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I had an architect that loved the structural end of the const. We had an over spanned floor system he wanted remedied by putting an upward camber on the joists with braces then glued sheathing and blocking so when the braces were pulled the floor would tighten more under normal deflective conditions. It was a truely stiffer floor.
Dick you brought up a foggy area of the code with solid blocking over interior supports. If the goal is to prevent rotation of the joists then the floor sheathing & plates of walls above would handle it for us. So only an unfinished attic space would need blocking.
The confusing part to me is if the framing over interior beams happens to be under a shear wall or greater than 10ft so its blocked for fire stopping. Of course I rarely see these blocks, this area of the house is usually under a hallway where electric and duct work is fed.
Regarding your blocking question, we have to be able to transfer lateral loads from above through the depth of the floor system and to the beams and foundations. There is a shearing load (lateral load) in the plane of the fl. sheathing, from above, and an equal and opposite load (force) in the sill pl. and found. below the rim jst. At the outer walls, the rim jst. does this transfer as it is nailed to the sill pl. and the fl. sheathing. Then the jsts. are end nailed through the rim jst. to prevent them from rolling over. This rolling over issue also has something to do with walking on the jsts. before the deck is applied. Over an interior support (beam, bearing wall) the only thing that will properly transfer these lateral loads is solid blocking (a 2x jst. piece by 14.5 or 13" long) in the jst. spaces. It is nailed to the fl. sheathing and the plate on top of the beam or wall, and acts essentially like the rim jst. does, it can not parallelagram in between the jsts. The IRC just says there should be blocking btwn. the jsts. over interior supports, and that is to transfer these potential lateral loads. It can be shown that every jst. space doesn’t need blocking to meet this need, the fl. sheathing and the plates will transfer these loads across an unblocked space. So, you can get mechanicals through some of those spaces. But, fl. sheathing and wall pls. won’t do this through the depth of the fl. system, thus the need for the blocking. And, an inspector shouldn’t hassle you about a few unblocked spaces, as long as you don’t leave out 50% of that blocking. Fire blocking is a whole different issue. And, in many older houses this lateral load transfer blocking was not done, usually with little ill affect. An experiment for you is, nail three or four joists down to a deck, nail a piece of sheathing on top of the jsts., and push laterally on the sheathing, in the plane of the sheathing and perpendicular to the jsts. The jsts. will tend to roll over. But, put a piece of blocking btwn. two of the jsts. and now they won’t roll over.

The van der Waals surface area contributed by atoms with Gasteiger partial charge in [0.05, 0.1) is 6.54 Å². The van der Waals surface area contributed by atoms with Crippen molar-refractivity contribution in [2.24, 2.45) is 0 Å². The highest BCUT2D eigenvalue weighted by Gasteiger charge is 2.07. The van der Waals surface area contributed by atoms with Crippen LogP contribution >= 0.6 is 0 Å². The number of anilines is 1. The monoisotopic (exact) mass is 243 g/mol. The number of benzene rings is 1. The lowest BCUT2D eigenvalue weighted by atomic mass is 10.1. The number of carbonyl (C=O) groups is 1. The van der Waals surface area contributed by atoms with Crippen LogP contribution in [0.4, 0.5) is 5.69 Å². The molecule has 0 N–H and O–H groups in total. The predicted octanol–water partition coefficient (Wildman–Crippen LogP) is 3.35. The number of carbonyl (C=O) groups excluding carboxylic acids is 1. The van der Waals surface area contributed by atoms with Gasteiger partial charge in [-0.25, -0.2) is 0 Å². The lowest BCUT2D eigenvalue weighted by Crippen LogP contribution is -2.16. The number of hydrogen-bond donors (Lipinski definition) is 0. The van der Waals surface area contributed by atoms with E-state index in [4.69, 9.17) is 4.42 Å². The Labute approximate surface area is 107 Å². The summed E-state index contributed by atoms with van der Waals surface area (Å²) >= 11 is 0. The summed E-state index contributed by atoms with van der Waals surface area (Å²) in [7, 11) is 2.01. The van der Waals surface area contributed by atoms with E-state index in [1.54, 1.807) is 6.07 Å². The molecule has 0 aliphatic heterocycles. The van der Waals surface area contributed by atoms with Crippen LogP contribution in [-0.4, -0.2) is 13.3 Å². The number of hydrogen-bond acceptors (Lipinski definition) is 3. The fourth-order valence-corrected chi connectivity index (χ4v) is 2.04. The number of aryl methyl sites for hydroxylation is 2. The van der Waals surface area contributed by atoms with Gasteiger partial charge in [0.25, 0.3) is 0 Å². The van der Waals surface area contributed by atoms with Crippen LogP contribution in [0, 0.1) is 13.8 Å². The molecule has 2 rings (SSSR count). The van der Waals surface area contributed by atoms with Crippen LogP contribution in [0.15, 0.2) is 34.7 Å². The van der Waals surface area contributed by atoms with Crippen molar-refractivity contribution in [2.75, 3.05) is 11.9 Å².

Regarding floor system stiffness, given a joist size and span length, various systems in order of stiffness line up as follows, least stiff to stiffest: (1) nailed sip lap fl. sheathing; (2) nailed plywd. or osb; (3) screwed plywd. or osb; and (4) glued and screwed plywd. or osb. This stiffness relates mostly to improvements in deflection and goes from individual jsts. with boards atop them to something which is a bunch of tee shaped members which act much stiffer. As the tee member action improves the stiffness, you will finally overstress a given jst. size bottom edge in tension, so there is a limit to each jst. size and its cap’y. The glueing and screwing makes the system stiffer, but only marginally stronger. When you camber the joists up and then glue and screw the osb sheathing on top, it’s akin to prestressing the jsts. You have locked some tension stress in the top of the jst. and some compression stress in the bottom of the jst., by your jacking process When the glue dries and you release the shoring the fl. system will retain some of its camber, a negative deflection. So as you load this fl. it is starting its deflection from the higher arched shape, and also those locked in stresses must be overcome before you see a positive deflection. The first few pounds you put on that jst. are just overcoming the locked in stresses and now you can continue loading the jst. to its full cap’y. Your Arch. friend may have loved the structural end of const., but his understanding is questionable if he speced. the over spanning fl. system, unless he was trying to fix someone else’s error.
It doesn't hurt if you don't mind squeaks in the floor system.
Huh. I've blocke plenty of floors. Those floors don't squeak. Sorta shoots your "skilled framers" argument down a bit.
Nonetheless, it is a good point- Dick likes to point out that they uased to wait a year before nailing in the lower end of the cross member if they could. That ensures the lumber is acclimated. I'd say that today we can measure humidity and do that nailing when everything is about right. Using dry lumber certainly helps.
I wouldn't recommend floor trusses, used them once but never again.
Solid blocking isn't necessarily better or less likely to squeak.
I-joists can benefit from bridging (we've gone over this one, rather unfortunately), but generally are engineered to not require it. That's part of the "silent floor" idea, although really it requires a careful install and will squeak if installed sloppy... just like solid lumber.
Metal bridging is common, and Dick H. already noted that you can even simply strap it.
Heck- if you're really just wanting it rigid, you can build torsion boxes, or buy them. Tri-Cell makes a variety of panels with a honeycomb cardboard core that are rated for 8' floor spans, and other companies probably make similar (I only have knowledge of that company).